Favorite Moments/Experiences

There are almost too many good moments to list, however, there is one constant between all of them: great people.  I found that when I have a chance to get to know anyone through a personal conversation, that most in the Sloan + LGO communities are down to earth, passionate, open-minded, fun people.   

  • Zeynep Ton’s Management of Services/Ops Strategy Classes: I was lucky enough to be a TA for Ton’s Management of Services class in the fall.  I can say without a doubt that this is the best class I have ever taken and it helped me bring a stronger framework to the way I approach operations.  A lot of her research deals with how employers can take the high road and still make a profit while ALSO treating employees well.  Its a belief I felt very strongly about in the past, but never had a strong framework to voice those beliefs.  Now I do.  To read some of her thoughts: here.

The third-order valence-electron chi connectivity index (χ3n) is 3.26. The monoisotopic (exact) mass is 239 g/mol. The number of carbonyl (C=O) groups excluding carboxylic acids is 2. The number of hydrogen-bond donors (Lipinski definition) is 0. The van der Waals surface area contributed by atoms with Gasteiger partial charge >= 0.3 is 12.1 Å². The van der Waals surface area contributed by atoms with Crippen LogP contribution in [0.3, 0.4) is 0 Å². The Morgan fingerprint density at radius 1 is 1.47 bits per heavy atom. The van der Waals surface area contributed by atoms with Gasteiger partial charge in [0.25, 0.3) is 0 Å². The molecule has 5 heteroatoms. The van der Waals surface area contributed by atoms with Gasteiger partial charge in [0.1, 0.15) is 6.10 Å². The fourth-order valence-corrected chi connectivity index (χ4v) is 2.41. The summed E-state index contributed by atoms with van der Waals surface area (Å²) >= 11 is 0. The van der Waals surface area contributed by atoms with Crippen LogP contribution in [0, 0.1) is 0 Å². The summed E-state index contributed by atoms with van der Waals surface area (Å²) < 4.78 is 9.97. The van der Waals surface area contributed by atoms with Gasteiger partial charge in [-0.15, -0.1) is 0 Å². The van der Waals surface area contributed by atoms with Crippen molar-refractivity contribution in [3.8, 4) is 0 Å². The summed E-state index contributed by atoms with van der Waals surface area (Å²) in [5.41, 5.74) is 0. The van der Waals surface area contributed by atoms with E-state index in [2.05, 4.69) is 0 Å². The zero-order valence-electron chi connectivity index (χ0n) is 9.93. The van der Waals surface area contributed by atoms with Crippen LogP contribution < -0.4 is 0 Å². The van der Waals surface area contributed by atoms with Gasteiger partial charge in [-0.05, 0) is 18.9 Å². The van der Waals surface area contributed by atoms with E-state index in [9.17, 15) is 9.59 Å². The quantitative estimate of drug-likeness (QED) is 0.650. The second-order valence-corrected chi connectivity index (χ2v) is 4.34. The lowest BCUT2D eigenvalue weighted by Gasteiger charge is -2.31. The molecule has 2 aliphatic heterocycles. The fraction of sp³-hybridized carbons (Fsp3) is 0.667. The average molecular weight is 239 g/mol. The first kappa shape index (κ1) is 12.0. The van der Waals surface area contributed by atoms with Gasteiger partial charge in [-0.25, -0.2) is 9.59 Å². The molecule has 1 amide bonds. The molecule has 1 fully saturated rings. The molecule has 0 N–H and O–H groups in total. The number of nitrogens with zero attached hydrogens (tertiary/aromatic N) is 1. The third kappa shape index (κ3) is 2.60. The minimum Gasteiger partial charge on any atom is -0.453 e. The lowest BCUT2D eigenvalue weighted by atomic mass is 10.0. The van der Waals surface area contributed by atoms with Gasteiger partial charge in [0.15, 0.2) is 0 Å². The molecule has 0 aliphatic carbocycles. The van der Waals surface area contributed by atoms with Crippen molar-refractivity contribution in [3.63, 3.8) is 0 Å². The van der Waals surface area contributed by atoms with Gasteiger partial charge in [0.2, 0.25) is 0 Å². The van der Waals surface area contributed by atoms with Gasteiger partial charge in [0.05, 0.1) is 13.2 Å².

• New England C-function: It’s pretty hard to make it through the program and not find an event you feel strongly about.  For me, being a hardcore new englander (26+ yrs out of 27) made me a perfect fit to partake in a reenactment of a NKOTB performance my first year and to plan the entire event my 2nd year while also partaking in an 8-man irish jigg (yes, jigg - we learned from another one of our classmates, the former 46th top irish dancer in the world!) while dressed in kilts and boston sports jerseys